A king at Cuenca!

So here is another important figure in the history of my beloved Spain and pave the foundation for its unification and reconquest period. I happened to visit the city of Cuenca several times and always marvel of his equestrian statue there at Travesía Clavel, 6 street. Let me tell you a bit more on king Alfonso VIII, the Noble.

A 17-year-old Alfonso VIII of Castile tried to conquer the city, but after five months of siege, he had to retreat after the arrival of troops sent by the Almohad caliph Abu Yaqub Yusuf. Alfonso signed a seven-year truce but when, in 1176 the Cuencans occupied some Christian lands in Huete and Uclés, Alfonso intervened at the head of a coalition including also Ferdinand II of León, Alfonso II of Aragon and the Military Orders of Calatrava, Santiago and Montegaudio, besieging Cuenca for months starting from 1177’s Epiphany. The city’s commander, Abu Bakr, again sought the support of Yaqub Yusuf, but the latter was in Africa and did not send any help. After an unsuccessful Cuenca sortie against the Christian camp on 27 July, the besieged city was conquered by Alfonso’s troops on 21 September 1177, while the Muslim garrison took refuge in the citadel.

The latter fell in October, 1177 putting an end to the Moors domination in Cuenca. King Alfonso VIII granted the city a title, and it was considered to be “Muy noble y muy leal” (Very noble and very loyal). It was given a set of laws, the Fuero, written in Latin, that ruled Cuenca’s citizens, and it was considered one of the most perfectly written at that time. The diocese of Cuenca was established in 1183; its second bishop was St. Julian of Cuenca, who became patron Saint of the city.

King Alfonso VIII  (b.1155 –d.1214), called the Noble or el de las Navas, was the King of Castile from 1158 to his death in 1214 ,and King of Toledo. He is most remembered for his part in the Reconquista and the downfall of the Almohad Caliphate. After having suffered a great defeat with his own army at Alarcos against the Almohads, he led the coalition of Christian princes and foreign crusaders who broke the power of the Almohads in the Battle of the Navas de Tolosa in 1212, an event which marked the arrival of a tide of Christian supremacy on the Iberian peninsula. His reign saw the domination of Castile over León and, by his alliance with Aragon, he drew those two spheres of Christian Iberia into close connection.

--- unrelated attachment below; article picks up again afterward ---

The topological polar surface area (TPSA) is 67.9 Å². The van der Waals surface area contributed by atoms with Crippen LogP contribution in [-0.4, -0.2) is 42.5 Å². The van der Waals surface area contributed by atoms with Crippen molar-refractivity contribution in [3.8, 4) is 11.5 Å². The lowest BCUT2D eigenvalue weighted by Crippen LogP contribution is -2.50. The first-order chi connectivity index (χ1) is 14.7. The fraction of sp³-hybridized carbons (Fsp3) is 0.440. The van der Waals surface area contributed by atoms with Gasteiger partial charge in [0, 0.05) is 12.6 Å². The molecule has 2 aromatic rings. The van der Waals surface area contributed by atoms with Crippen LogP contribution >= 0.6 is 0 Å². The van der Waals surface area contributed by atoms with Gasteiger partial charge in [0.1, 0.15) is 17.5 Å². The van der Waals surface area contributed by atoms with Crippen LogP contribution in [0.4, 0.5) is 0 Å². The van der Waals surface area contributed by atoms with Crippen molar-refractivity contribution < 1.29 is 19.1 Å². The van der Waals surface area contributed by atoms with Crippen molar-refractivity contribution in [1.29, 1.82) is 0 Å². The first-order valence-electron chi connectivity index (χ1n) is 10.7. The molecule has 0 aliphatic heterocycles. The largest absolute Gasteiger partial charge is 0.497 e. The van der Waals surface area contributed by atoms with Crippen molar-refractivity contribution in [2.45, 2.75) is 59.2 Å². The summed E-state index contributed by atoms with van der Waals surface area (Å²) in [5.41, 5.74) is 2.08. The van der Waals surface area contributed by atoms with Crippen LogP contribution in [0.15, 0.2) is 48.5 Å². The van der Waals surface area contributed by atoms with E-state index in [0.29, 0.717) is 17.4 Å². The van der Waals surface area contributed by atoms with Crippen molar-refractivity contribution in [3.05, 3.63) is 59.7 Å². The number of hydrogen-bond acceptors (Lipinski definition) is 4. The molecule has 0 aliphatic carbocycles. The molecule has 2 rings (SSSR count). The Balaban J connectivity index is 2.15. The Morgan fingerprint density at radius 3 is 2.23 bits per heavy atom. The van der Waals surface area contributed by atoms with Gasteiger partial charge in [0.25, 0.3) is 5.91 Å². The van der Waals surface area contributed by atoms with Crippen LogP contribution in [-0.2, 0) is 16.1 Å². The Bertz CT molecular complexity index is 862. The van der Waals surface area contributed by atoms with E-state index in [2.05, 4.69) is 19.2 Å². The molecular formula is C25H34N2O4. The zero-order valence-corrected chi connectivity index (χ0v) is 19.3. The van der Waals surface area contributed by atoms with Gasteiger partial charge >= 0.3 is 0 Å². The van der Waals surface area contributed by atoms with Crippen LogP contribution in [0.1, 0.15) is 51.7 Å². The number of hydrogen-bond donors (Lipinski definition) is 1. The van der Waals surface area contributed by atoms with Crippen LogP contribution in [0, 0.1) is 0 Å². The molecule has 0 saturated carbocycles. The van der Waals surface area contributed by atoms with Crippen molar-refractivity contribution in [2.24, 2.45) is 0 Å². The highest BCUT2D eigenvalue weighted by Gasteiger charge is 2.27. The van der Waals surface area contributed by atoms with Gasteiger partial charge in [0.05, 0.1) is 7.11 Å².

In 1202, he claimed the county of Gascogne brought as a dowry by his wife Eleanor of England, daughter of Eleanor of Aquitaine. His expedition took him to the gates of Bordeaux, which he unsuccessfully besieged in 1205 or 1206.  King Alfonso  VIII was the founder of the first Spanish university: the studium generale de Palencia, which disappeared after his death. He also founded the order of Alcántara.

He was married in 1170 at his majority of age at 15, to Eleanor of England aged 8, daughter of Henry II of England and Eleanor of Aquitaine, whose possessions made him the largest sovereign of the moment. They have twelve children, including four daughters who become queens. One important one to me aws the Infanta Blanche (1188–1252), married to Louis VIII of France and regent of this kingdom during the minority and the crusades of her son Louis IX (1226 to 1235);later Saint Louis.

You can read a lot more of him here: Roman Catholic Saints on Alfonso VIII

There you go a nice walk up hilly streets but once you past it the views and the statue is nice. Travel and history goes hand in hand for me. Hope you enjoy Cuenca and the statue of king Alfonso VIII  as I do

And remember, happy travel, good health ,and many cheers to all!!!





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2 Comments to “A king at Cuenca!”

  1. I really like your beautiful blog. A pleasure to come stroll on your pages. A great discovery and very interesting blog. I come back to visit you. Do not hesitate to visit my universe. A soon.

    Liked by 1 person

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